Open-access global dataset supports physical activity research for children

Dr Lauren Sherar and Dr Dale Esliger
Sport, Exercise and Health Sciences

The International Children’s Accelerometry Database (ICAD) is a unique open-access resource that supports research into the relationship between physical activity and health in young people.

Many studies have explored physical activity and health in young people, but until the advent of ICAD, there was no free-to-access standardised global repository for the accumulated objective data.

Between September 2008 and May 2010, 20 research groups from Europe, the US, Brazil and Australia contributed 46,131 raw Actigraph data files and accompanying health information to create ICAD.

The anonymised information – about children aged 3-18 years – was re-processed and standardised to ensure data consistency across studies.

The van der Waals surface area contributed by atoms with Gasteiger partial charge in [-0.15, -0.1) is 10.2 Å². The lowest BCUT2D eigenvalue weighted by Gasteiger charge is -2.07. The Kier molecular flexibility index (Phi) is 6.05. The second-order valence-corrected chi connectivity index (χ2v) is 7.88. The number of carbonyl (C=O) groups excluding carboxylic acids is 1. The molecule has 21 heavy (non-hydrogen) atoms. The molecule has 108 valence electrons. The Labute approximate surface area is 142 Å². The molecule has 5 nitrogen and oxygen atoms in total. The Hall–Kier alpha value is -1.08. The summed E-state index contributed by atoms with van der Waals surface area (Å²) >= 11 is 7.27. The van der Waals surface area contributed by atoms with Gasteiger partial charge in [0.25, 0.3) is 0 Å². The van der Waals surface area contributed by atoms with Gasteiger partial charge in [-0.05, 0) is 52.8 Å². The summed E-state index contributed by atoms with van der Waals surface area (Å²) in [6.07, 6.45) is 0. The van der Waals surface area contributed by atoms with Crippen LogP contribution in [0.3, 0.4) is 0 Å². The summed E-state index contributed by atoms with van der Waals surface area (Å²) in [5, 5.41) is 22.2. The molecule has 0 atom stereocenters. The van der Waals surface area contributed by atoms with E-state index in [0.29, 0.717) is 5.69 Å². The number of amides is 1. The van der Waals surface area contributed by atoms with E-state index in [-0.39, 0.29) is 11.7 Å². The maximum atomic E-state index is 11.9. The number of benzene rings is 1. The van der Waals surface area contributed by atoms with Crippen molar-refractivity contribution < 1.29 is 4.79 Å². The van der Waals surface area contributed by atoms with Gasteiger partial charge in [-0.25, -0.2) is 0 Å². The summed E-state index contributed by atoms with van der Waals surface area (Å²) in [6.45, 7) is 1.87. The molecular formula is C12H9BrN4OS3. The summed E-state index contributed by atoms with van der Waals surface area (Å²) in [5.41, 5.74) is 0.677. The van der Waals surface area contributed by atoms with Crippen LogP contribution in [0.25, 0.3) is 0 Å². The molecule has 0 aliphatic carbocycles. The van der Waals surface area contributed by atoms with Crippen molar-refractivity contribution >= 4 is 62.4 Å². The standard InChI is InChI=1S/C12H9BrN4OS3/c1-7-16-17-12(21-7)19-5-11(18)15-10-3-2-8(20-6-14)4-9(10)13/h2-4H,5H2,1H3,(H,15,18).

In 2017, ICAD 2.0 was released. It includes more longitudinal data and provides access to a wider range of non-accelerometer data.

Being such a large database, ICAD offers increased statistical power and a truly heterogeneous picture. What’s more, it has already been used to address critical questions about the role of physical activity in child health.

To date, 56 academics have applied to use ICAD, and 25 high impact papers have been produced as well as 12 conference papers – many authored by external applicants, including

  • “Moderate to vigorous physical activity and sedentary time and cardiometabolic risk factors in children and adolescents” (JAMA, 555 citations)
  • “Objectively measured physical activity and sedentary time in youth: the International children's accelerometry database (ICAD)” (IJBNPA, 177 citations) – named the journal’s most cited paper of 2015
The ICAD logo

ICAD data also featured in the seminal LANCET physical activity series (2012), and are integral to several national physical activity guidelines worldwide, including the most recent UK Chief Medical Officer’s physical activity recommendations.

The ICAD is managed by Loughborough University, the MRC Epidemiology Unit, Norwegian School of Sport Sciences, University of Agder (Norway), and University of East Anglia.